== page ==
You might notice the absence of fruit on the list. Keith Gibson took care of that. I knew of a banana grove behind a state mental facility near Kaneohe. The bananas were never picked and generally went to waste—but no longer. We drove over the mountain and filled the back of his station wagon with the nutritious fruit.
I contributed some pots, pans and a skillet that I’d purchased when I first moved to Oahu six months before, so they wouldn’t have to spend any precious food money on those items. It was a communal affair. Those who were in better financial shape bought the optional foods and shared them with their more impoverished teammates.
Now they were in business. They hard-boiled the eggs at my suggestion. They ate the tuna straight from the can or made salads with it. Sometimes they combined hard-boiled eggs, tuna and lettuce for a great salad. They made banana, peanut butter and honey sandwiches and drank lots of protein milk shakes. Their diets were really quite complete. They took in plenty of high-quality protein and good fat in the milk, tuna, eggs and peanut butter. There were plenty of carbs in the milk, breads, bananas and honey. They were also getting a vast amount of vitamins and minerals. Some found that they couldn’t digest the milk or yogurt and started making their shakes with fruit juice. They still added powdered milk and had no problem with that. (I believe many who think they’re lactose intolerant are really allergic to the milk fat, not the lactose.)
At first those who were used to more variety and spicy foods grumbled about the monotonous diet, but not for long. It’s amazing what genuine hunger does for a picky eater. Kids who’d turned up their noses at the idea of tuna salads and peanut butter-and-banana sandwiches were soon wolfing them down.
They reminded me of a story about two hunters. One told the other that he fed his dogs turnips only. The man replied, “Why, my dogs would never eat turnips.” The first hunter said, “Mine wouldn’t either for the first 10 days.”
They all thrived on the Spartan diet. Occasionally, they’d substitute canned salmon for tuna if they found it on sale. I told them that if they wanted another inexpensive change to buy sardines. Sardines have a bit less protein than tuna but a great deal more calcium, phosphorus and potassium, and they were cheaper than tuna. Sardines became their snack food.
Those who wanted to add more bodyweight started drinking a protein shake after they trained and another at bedtime. They had an abundance of energy from the fats and carbs and were recovering from their workouts because of all the protein they were getting. A positive side of their dire economic situation was that they learned to be very selective when they went shopping. With only a few dollars in their pockets, they didn’t bother looking at junk foods, colas, candy or pastries. Beer and pizza were also out of the question.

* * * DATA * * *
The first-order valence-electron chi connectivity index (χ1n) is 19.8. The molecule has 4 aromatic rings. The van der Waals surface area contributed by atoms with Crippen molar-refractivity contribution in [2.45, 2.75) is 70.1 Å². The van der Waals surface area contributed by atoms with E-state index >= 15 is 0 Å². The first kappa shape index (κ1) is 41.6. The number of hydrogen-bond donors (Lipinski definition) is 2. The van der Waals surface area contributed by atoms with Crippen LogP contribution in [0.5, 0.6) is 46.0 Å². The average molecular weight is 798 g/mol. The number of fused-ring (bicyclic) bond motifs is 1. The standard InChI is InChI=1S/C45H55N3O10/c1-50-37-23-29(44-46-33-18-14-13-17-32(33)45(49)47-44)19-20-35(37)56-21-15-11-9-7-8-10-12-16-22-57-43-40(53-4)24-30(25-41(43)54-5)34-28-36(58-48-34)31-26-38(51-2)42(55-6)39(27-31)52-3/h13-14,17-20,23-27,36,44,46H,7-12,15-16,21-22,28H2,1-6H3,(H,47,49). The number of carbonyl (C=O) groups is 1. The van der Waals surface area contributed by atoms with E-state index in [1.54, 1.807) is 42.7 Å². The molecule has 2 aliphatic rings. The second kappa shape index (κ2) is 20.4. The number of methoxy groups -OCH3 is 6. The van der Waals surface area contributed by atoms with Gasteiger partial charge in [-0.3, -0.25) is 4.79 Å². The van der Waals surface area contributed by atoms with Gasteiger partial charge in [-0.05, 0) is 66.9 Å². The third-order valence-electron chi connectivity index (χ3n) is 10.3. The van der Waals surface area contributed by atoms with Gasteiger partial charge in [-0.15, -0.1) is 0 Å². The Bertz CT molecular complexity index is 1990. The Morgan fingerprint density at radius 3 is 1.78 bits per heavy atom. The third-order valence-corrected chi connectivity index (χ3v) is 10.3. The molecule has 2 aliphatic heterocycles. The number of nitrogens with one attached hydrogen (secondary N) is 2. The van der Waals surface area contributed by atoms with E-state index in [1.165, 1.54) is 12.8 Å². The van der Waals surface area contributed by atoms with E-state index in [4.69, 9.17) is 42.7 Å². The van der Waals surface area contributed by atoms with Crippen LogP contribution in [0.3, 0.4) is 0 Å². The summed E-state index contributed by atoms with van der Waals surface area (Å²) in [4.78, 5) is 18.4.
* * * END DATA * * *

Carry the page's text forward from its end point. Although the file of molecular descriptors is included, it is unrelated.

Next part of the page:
Since they couldn’t afford to go out to nightclubs, they ended up getting plenty of rest. That was a plus for their lifting. They’d watch TV, listen to music, visit one another and play countless games of Pong in the dorm. They’d rigged the machine so they wouldn’t have to pay and played far into the night. While it may not have been very exciting, it was a healthy lifestyle.
The leaner players started packing on more muscle, and the chubby ones, who didn’t drink a milk shake at bedtime, began shedding unwanted pounds. That’s because they were no longer stuffing themselves with the high-carb foods from the cafeteria or snacking on junk food at night. Now they were using their stored fat. They had more energy and were feeling much better about their new physiques. Even as they lost weight, they got stronger.

When school resumed, the athletes who’d been on the low-budget diet changed the way they ate at the cafeteria. They avoided the starches and loaded up on salads and foods high in protein. They continued to eat hard-boiled eggs and tuna and drank protein milk shakes at night. They liked the results they were getting from the extra protein.
That diet was the one that most of the top bodybuilders used before the miracle weight-gaining supplements burst on the market. They drank gallons of milk shakes, ate truckloads of tuna and raked in mountains of hard-boiled eggs. I traveled with Bill St. John to a contest in Virginia when he was at the peak of his competitive career. He carried a bag of hard-boiled eggs with him, and every so often I’d hear him cracking one. He ate them regularly to maintain a positive nitrogen balance, much in the manner of eating amino acid tablets. You can buy lots of eggs with what you’d spend on a bottle of aminos. It wasn’t uncommon for some bodybuilders to eat two dozen eggs a day.